MP4 files are played at a constant bit rate (CBR), meaning the quality of your video stream will remain at the same bitrate no matter the variance in your internet bandwidth. There are other file formats that support adaptive bitrate (ABR), which will adapt the quality of your stream to match the internet speed of your player. One of the most popular formats that supports ABR is HLS..

HLS or HTTP Live Streaming use adaptive bitrate streaming techniques to enable high quality streaming with small HTTP-based file segments. The key to this format’s popularity is the use of HTTP. HTTP is the universal language protocol for the internet, and allows for reduced infrastructure costs, greater reach, and simple HTML5 player implementation. Another great feature for the HLS format is the M3U8 file descriptor. This file allows the client or device to automatically select the best quality stream at any time, to prevent playback buffering regardless of bandwidth or CPU power.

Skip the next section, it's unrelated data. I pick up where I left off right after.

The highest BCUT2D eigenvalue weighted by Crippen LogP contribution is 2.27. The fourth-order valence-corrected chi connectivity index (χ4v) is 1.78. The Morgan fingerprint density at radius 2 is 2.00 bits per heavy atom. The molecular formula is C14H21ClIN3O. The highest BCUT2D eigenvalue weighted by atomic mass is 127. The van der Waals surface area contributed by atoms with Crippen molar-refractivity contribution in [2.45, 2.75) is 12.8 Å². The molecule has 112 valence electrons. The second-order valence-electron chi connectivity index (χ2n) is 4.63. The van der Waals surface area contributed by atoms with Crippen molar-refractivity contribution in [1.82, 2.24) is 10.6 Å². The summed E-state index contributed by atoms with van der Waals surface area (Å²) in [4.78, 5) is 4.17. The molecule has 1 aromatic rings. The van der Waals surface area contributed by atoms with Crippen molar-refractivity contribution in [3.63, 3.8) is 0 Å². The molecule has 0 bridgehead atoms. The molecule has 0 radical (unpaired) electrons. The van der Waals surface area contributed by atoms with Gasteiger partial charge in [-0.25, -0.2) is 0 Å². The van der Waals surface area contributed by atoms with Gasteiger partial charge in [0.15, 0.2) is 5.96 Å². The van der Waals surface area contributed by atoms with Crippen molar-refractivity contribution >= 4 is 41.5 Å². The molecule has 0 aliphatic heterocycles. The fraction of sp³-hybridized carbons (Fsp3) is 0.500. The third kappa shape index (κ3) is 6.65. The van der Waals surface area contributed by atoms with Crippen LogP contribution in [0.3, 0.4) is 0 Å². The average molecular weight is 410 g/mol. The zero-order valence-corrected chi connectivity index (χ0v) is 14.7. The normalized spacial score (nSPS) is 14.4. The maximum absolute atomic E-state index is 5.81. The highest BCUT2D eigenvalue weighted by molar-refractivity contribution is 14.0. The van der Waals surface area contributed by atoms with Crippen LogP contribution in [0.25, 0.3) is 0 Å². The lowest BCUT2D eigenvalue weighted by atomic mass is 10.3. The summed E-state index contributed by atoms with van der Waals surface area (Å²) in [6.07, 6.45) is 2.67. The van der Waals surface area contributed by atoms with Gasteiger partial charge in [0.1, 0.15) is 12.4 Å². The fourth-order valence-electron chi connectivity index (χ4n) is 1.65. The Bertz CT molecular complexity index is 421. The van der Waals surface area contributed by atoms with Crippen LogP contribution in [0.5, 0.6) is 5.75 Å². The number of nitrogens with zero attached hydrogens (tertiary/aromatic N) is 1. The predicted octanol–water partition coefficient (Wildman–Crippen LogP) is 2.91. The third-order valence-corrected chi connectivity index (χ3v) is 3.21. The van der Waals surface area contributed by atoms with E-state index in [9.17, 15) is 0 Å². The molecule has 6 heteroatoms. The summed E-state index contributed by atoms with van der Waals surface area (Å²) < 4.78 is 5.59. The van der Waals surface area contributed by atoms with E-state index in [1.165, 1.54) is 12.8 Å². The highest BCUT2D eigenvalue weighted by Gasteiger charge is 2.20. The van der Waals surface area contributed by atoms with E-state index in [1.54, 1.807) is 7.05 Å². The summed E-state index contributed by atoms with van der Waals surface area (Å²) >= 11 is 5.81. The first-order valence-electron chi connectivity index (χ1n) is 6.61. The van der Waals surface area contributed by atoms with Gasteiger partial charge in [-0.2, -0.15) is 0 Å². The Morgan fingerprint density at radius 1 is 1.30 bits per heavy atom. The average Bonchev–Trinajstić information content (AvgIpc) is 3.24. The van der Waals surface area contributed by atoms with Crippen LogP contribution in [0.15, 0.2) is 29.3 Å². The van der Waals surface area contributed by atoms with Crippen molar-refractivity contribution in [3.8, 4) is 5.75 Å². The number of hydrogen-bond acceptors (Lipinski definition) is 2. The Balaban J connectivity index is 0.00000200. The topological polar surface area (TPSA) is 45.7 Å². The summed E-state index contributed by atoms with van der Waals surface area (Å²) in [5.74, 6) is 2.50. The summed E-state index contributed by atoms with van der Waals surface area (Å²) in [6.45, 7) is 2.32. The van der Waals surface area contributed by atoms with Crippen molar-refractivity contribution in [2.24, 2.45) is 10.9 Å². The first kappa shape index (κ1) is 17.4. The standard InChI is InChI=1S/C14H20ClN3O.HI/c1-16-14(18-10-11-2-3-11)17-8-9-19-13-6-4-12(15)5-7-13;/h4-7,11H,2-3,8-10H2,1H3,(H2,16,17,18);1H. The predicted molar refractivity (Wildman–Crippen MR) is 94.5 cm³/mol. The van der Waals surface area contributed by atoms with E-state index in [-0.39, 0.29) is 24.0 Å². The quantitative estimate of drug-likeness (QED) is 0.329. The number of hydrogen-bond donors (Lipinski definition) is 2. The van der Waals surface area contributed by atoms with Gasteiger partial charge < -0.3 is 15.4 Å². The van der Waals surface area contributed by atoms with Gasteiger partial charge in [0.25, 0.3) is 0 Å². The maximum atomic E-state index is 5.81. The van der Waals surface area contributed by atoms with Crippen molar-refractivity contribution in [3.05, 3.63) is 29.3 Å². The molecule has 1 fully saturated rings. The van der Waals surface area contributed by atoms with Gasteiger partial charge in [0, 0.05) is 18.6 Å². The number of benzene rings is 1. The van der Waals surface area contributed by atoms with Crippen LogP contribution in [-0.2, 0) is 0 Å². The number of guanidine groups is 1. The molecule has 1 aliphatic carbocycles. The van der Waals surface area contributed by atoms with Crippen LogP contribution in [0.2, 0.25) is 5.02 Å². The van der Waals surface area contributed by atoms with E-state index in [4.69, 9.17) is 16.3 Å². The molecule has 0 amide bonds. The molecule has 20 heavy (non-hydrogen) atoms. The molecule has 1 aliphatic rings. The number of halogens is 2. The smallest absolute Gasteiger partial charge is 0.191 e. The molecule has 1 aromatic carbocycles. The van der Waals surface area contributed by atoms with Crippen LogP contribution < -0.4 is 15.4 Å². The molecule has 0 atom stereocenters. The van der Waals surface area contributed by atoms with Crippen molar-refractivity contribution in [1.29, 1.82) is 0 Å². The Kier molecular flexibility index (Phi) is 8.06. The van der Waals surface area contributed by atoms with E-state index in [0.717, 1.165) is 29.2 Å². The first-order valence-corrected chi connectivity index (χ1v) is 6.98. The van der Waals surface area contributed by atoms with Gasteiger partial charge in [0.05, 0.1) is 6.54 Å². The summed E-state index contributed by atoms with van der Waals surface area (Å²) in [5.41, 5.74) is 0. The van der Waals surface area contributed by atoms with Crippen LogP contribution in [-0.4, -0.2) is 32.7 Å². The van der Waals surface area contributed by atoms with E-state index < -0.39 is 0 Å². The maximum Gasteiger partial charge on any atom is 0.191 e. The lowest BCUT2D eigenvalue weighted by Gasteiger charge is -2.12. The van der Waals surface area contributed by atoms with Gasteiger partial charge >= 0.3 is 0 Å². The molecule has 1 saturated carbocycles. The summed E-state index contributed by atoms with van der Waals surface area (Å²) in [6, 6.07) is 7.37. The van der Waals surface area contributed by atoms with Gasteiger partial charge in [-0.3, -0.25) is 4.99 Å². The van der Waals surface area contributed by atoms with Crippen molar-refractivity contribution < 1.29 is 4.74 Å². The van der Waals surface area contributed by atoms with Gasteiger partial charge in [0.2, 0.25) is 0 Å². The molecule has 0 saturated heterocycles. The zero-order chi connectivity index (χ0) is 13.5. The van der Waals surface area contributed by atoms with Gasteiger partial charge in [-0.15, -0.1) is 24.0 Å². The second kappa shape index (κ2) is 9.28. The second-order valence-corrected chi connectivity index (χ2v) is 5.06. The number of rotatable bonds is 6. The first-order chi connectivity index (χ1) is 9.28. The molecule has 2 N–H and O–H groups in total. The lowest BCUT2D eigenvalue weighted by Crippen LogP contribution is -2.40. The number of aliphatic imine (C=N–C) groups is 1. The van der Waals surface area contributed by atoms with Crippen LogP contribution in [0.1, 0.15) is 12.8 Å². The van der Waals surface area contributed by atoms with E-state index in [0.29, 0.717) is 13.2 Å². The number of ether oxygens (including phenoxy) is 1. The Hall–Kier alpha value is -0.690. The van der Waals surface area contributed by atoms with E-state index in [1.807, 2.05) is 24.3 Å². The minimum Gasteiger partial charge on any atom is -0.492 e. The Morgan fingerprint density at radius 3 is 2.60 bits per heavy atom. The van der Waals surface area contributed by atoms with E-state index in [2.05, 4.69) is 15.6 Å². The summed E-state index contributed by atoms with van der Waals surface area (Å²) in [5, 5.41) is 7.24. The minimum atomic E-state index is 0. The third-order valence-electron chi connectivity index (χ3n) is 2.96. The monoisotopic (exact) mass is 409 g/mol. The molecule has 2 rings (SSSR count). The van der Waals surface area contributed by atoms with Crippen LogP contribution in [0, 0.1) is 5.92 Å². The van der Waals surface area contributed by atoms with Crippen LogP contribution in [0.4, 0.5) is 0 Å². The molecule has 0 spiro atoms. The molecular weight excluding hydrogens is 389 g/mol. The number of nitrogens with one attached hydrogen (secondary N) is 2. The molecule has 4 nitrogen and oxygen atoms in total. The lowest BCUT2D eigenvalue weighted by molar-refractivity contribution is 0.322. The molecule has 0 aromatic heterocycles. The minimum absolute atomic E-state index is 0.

Now that you know how file formats and codecs work it’s time to get streaming. Visit api.video to quickly and easily integrate streaming video content into your application, site, or workflow. Our api can accepts pretty much any type of broadcast (even 4K native content), and can quickly transcode and adapt the stream for any type of network, including EDGE. No matter the screen, size, quality, or bitrate, api.video can manage it for you. Our web service is built to answer the most demanding video and streaming needs. If you want to learn more check out our website at api.video or shoot us an email at hello@api.video. Good luck and happy streaming!

Anne-Sophie

Developer Marketing and Relations